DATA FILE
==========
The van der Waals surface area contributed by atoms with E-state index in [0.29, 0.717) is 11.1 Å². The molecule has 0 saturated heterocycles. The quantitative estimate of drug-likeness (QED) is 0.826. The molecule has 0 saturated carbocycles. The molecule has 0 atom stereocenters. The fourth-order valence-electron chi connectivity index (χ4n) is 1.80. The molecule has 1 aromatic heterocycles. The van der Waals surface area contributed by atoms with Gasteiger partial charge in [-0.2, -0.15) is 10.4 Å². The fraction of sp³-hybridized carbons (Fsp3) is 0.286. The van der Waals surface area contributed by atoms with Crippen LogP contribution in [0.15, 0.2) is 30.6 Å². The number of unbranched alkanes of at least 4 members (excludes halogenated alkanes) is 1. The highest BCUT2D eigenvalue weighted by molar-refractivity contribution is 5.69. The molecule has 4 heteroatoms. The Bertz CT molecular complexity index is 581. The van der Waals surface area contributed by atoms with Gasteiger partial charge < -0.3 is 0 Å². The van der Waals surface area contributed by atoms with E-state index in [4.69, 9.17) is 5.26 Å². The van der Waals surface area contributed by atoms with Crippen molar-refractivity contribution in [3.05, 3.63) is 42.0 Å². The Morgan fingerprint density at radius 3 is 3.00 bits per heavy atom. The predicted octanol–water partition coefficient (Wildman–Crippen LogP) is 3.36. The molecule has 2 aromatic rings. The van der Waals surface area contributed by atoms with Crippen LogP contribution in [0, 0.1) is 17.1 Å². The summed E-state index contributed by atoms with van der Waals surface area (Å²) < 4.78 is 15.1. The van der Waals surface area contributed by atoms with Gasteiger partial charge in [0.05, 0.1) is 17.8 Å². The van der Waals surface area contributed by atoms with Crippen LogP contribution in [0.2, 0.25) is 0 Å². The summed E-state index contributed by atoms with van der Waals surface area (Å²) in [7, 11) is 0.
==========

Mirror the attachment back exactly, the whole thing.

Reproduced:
The van der Waals surface area contributed by atoms with E-state index in [0.29, 0.717) is 11.1 Å². The molecule has 0 saturated heterocycles. The quantitative estimate of drug-likeness (QED) is 0.826. The molecule has 0 saturated carbocycles. The molecule has 0 atom stereocenters. The fourth-order valence-electron chi connectivity index (χ4n) is 1.80. The molecule has 1 aromatic heterocycles. The van der Waals surface area contributed by atoms with Gasteiger partial charge in [-0.2, -0.15) is 10.4 Å². The fraction of sp³-hybridized carbons (Fsp3) is 0.286. The van der Waals surface area contributed by atoms with Crippen LogP contribution in [0.15, 0.2) is 30.6 Å². The number of unbranched alkanes of at least 4 members (excludes halogenated alkanes) is 1. The highest BCUT2D eigenvalue weighted by molar-refractivity contribution is 5.69. The molecule has 4 heteroatoms. The Bertz CT molecular complexity index is 581. The van der Waals surface area contributed by atoms with Gasteiger partial charge < -0.3 is 0 Å². The van der Waals surface area contributed by atoms with E-state index in [4.69, 9.17) is 5.26 Å². The van der Waals surface area contributed by atoms with Crippen molar-refractivity contribution in [3.05, 3.63) is 42.0 Å². The Morgan fingerprint density at radius 3 is 3.00 bits per heavy atom. The predicted octanol–water partition coefficient (Wildman–Crippen LogP) is 3.36. The molecule has 2 aromatic rings. The van der Waals surface area contributed by atoms with Crippen LogP contribution in [0, 0.1) is 17.1 Å². The summed E-state index contributed by atoms with van der Waals surface area (Å²) < 4.78 is 15.1. The van der Waals surface area contributed by atoms with Gasteiger partial charge in [0.05, 0.1) is 17.8 Å². The van der Waals surface area contributed by atoms with Crippen LogP contribution in [0.2, 0.25) is 0 Å². The summed E-state index contributed by atoms with van der Waals surface area (Å²) in [7, 11) is 0.